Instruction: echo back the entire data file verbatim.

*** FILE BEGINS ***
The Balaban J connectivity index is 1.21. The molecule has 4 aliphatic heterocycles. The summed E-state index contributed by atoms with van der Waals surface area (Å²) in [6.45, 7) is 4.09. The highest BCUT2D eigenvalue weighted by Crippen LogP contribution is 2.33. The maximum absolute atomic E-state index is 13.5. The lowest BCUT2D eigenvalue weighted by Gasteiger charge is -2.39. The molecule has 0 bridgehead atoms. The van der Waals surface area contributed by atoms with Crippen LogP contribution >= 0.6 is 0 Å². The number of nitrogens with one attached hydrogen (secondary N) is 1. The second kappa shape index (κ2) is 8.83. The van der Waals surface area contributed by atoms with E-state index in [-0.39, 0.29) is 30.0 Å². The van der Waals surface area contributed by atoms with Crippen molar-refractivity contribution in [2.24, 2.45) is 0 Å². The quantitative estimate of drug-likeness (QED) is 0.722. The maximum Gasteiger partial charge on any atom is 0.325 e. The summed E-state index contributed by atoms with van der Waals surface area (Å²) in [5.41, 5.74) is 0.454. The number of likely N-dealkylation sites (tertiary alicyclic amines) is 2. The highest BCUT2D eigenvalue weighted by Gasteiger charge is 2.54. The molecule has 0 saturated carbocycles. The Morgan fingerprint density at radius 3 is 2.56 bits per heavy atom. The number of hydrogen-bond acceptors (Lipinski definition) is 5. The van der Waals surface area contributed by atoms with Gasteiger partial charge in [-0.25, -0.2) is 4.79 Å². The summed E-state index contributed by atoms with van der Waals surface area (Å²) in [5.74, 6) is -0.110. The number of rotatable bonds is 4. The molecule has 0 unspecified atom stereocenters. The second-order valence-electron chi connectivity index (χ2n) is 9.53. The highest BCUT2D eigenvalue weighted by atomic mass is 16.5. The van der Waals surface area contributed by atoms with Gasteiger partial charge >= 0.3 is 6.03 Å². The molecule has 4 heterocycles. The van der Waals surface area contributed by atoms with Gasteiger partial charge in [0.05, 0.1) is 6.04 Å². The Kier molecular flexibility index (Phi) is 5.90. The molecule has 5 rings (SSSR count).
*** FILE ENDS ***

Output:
The Balaban J connectivity index is 1.21. The molecule has 4 aliphatic heterocycles. The summed E-state index contributed by atoms with van der Waals surface area (Å²) in [6.45, 7) is 4.09. The highest BCUT2D eigenvalue weighted by Crippen LogP contribution is 2.33. The maximum absolute atomic E-state index is 13.5. The lowest BCUT2D eigenvalue weighted by Gasteiger charge is -2.39. The molecule has 0 bridgehead atoms. The van der Waals surface area contributed by atoms with Crippen LogP contribution >= 0.6 is 0 Å². The number of nitrogens with one attached hydrogen (secondary N) is 1. The second kappa shape index (κ2) is 8.83. The van der Waals surface area contributed by atoms with E-state index in [-0.39, 0.29) is 30.0 Å². The van der Waals surface area contributed by atoms with Crippen molar-refractivity contribution in [2.24, 2.45) is 0 Å². The quantitative estimate of drug-likeness (QED) is 0.722. The maximum Gasteiger partial charge on any atom is 0.325 e. The summed E-state index contributed by atoms with van der Waals surface area (Å²) in [5.41, 5.74) is 0.454. The number of likely N-dealkylation sites (tertiary alicyclic amines) is 2. The highest BCUT2D eigenvalue weighted by Gasteiger charge is 2.54. The molecule has 0 saturated carbocycles. The Morgan fingerprint density at radius 3 is 2.56 bits per heavy atom. The number of hydrogen-bond acceptors (Lipinski definition) is 5. The van der Waals surface area contributed by atoms with Gasteiger partial charge in [-0.25, -0.2) is 4.79 Å². The summed E-state index contributed by atoms with van der Waals surface area (Å²) in [5.74, 6) is -0.110. The number of rotatable bonds is 4. The molecule has 0 unspecified atom stereocenters. The second-order valence-electron chi connectivity index (χ2n) is 9.53. The highest BCUT2D eigenvalue weighted by atomic mass is 16.5. The van der Waals surface area contributed by atoms with Gasteiger partial charge >= 0.3 is 6.03 Å². The molecule has 4 heterocycles. The van der Waals surface area contributed by atoms with Gasteiger partial charge in [0.05, 0.1) is 6.04 Å². The Kier molecular flexibility index (Phi) is 5.90. The molecule has 5 rings (SSSR count).